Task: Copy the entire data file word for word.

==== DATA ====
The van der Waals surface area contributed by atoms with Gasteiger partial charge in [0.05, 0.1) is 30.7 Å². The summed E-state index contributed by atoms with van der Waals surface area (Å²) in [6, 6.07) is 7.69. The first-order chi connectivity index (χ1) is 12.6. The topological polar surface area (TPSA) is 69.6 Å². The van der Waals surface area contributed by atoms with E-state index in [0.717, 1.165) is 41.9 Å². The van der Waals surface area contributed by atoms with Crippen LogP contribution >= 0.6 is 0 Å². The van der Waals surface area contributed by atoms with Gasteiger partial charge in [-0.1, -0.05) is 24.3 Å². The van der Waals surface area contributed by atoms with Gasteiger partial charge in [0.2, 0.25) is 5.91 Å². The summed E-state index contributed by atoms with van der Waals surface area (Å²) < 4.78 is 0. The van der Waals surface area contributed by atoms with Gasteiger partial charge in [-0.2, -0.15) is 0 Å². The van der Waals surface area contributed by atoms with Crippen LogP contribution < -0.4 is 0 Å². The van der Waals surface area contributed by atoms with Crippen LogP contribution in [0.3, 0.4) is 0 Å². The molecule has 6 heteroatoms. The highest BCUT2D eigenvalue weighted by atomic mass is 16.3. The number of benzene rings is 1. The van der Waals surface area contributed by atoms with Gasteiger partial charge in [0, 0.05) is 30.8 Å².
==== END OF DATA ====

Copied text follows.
The van der Waals surface area contributed by atoms with Gasteiger partial charge in [0.05, 0.1) is 30.7 Å². The summed E-state index contributed by atoms with van der Waals surface area (Å²) in [6, 6.07) is 7.69. The first-order chi connectivity index (χ1) is 12.6. The topological polar surface area (TPSA) is 69.6 Å². The van der Waals surface area contributed by atoms with E-state index in [0.717, 1.165) is 41.9 Å². The van der Waals surface area contributed by atoms with Crippen LogP contribution >= 0.6 is 0 Å². The van der Waals surface area contributed by atoms with Gasteiger partial charge in [-0.1, -0.05) is 24.3 Å². The van der Waals surface area contributed by atoms with Gasteiger partial charge in [0.2, 0.25) is 5.91 Å². The summed E-state index contributed by atoms with van der Waals surface area (Å²) < 4.78 is 0. The van der Waals surface area contributed by atoms with Gasteiger partial charge in [-0.2, -0.15) is 0 Å². The van der Waals surface area contributed by atoms with Crippen LogP contribution < -0.4 is 0 Å². The van der Waals surface area contributed by atoms with Crippen LogP contribution in [0.3, 0.4) is 0 Å². The molecule has 6 heteroatoms. The highest BCUT2D eigenvalue weighted by atomic mass is 16.3. The number of benzene rings is 1. The van der Waals surface area contributed by atoms with Gasteiger partial charge in [0, 0.05) is 30.8 Å².